Maybe I've got an 'easy' baby? It hasn't felt easy! But to me being a parent is alot about making sacrifices and to me CC seems like it can be a way to get babies out the way so that the parents get time to themselves.....

We've had periods where my son has woken every hour at night- even every 40mins! but because we co-sleep, I've always managed to doze the whole time, while he feeds back to sleep, I've never had a sleepless night.

There, my real opinions have come out! I can't pretend to be on the fence any more!!!!

However, I do recognise that alot of mum's go back to work, which complicates matters (i gave myself a year, we live off barely anything) but i strongly believe that maternity leave should always be 1 year, to give families a chance to settle, a grace period, where the baby comes first.

I know it's not that simple, I'm an idealist, sorry for the massive post!

Funtimewincies Sat 16-Jul-11 19:50:41

Tricky. I was a cc baby, but my mum is very distant anyway, so would have had no problem leaving me to cry for a long time. I have no memory at all of being hugged by my mum or dad and she still has the ability to make me feel very small (I'm 36!). I've had problems with self-confidence and self-esteem but, as I say, I think that they're more to do with the wider parent/child relationship than just the cc. My mum just doesn't like me very much and I've sort of got used to it sad.

I used cc with ds1 (haven't needed to with ds2) but am a much more 'cuddly' mum and have a much more tactile realtionship with my dc.

I do, however, sleep well and can drop off anywhere grin.

SleepySuzy Sat 16-Jul-11 19:57:56

Funtime, everything you said sounds Just like me. I wish I knew how to get DD2 to sleep though without the boob.

TheSnickeringFox Sun 17-Jul-11 22:29:54

OP, have you read Why Love Matters? I find Gerhardt's arguments compelling and it's all evidence based. I found it an immensely reassuring read as I, like you, am taking an attachment approach with my ds (8.5mo) - co-sleeping, feeding on demand, never leaving to cry etc.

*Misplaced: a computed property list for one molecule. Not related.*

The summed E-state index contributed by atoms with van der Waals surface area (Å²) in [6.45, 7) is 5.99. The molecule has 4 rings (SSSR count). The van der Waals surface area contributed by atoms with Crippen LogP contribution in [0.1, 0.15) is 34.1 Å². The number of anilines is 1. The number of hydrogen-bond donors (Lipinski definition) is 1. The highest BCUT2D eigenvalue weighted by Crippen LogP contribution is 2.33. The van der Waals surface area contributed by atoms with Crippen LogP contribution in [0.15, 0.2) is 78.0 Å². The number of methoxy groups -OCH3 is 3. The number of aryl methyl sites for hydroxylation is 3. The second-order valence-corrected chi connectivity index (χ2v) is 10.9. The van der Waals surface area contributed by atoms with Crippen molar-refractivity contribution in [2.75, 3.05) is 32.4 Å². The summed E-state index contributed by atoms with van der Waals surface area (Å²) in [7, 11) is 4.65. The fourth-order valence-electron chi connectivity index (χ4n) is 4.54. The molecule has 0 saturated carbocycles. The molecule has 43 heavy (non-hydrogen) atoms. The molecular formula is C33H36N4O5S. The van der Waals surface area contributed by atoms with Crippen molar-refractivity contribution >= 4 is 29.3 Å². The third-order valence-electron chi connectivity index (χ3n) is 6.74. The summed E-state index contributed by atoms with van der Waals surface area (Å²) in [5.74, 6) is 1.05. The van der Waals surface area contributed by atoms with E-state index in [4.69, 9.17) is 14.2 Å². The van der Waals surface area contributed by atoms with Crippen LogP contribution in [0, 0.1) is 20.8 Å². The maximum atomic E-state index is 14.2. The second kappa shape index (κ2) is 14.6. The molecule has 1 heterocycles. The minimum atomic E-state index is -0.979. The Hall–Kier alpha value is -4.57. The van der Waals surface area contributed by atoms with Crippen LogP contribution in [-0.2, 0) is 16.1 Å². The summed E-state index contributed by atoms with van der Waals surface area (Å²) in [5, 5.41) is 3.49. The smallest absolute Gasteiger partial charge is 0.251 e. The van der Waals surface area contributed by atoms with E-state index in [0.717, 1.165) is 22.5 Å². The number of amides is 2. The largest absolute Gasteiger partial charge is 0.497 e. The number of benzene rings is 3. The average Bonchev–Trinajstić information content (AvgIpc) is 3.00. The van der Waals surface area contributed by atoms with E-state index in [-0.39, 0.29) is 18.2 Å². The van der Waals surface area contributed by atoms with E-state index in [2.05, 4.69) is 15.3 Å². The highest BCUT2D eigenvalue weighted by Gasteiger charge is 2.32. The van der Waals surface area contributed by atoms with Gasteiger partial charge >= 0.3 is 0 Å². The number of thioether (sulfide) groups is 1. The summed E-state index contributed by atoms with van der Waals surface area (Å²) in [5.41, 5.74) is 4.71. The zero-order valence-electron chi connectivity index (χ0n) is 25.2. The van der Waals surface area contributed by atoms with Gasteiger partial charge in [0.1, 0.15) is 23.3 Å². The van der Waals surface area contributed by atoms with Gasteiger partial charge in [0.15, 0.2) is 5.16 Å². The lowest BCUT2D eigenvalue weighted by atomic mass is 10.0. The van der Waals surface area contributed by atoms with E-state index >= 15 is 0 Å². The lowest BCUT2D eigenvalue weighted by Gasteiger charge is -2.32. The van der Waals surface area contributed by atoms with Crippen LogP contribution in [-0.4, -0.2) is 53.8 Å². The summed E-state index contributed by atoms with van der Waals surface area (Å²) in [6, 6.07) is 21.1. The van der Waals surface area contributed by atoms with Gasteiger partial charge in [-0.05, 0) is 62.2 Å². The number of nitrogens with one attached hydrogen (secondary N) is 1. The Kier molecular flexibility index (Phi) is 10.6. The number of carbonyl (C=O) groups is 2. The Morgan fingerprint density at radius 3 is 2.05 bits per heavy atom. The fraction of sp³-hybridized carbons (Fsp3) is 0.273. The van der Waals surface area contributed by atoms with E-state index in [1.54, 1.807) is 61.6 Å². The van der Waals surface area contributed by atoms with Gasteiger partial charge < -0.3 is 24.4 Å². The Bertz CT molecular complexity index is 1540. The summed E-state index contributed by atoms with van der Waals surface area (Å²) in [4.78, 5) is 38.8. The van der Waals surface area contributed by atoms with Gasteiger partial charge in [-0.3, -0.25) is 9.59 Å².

Interestingly it seems that my ds has a very different temperament from yours- he's a very sensitive baby and still cries fairly frequently, still prefers to be held the vast majority of the time. However I firmly believe that this is the right approach for us. I am a big fan of Zimm's approach too - what would our ancestors have done? What do people in remote parts of the world still do? Have you read The Continuum Concept?

(I too lack confidence in my parenting choices from time - can you tell that reading makes me feel better? grin)

GGgowiththeflow Mon 18-Jul-11 10:55:49

Thanks snickeringfox, I have read why love matters, and I found it compelling too. The fact that it's evidence based makes me feel more confident about my choices.

Although i have not done extensive reasearch, all i can find in terms of evidence for the CC, CIO approach (as advised by Dr Ferber and the 'baby whisperer') is that, yes, it works in that the babies fall asleep on their own but at no point is it explained why this is important for the baby's welfare, it is never explained why one long period of sleep is better than the same length with short gaps for a reassuring feed. I want to know WHY!!!?? Then I could understand that approach more. Why is it seen as a sleep 'problem'? And why do babies need to sleep on their own "your baby needs to learn how to sleep on it's own"....but tell me why? they never say why! where can i find out why?

My little one does like being held alot, and he cried alot last night!! I should never be too smug! But there is a very clingy phase between 7m-a year when they start to realise you are separate and can be apart from them and they want to be with you for safety, love, food, and crying lets us know we've gone too far away (even if it's just to the loo!) Sensitive is good! He'll probably be very empathic in future, and a cuddly person.

mnistooaddictive Mon 18-Jul-11 11:21:21

I think it depends what you mean by cc. I never left mine to cry for long periods but 10 mins. I doubt this does any harm. Crying repeatedly for long periods is not cc in my view but some would say it was.

TheSnickeringFox Mon 18-Jul-11 12:47:41

Yes, we are definitely into the clingy phase!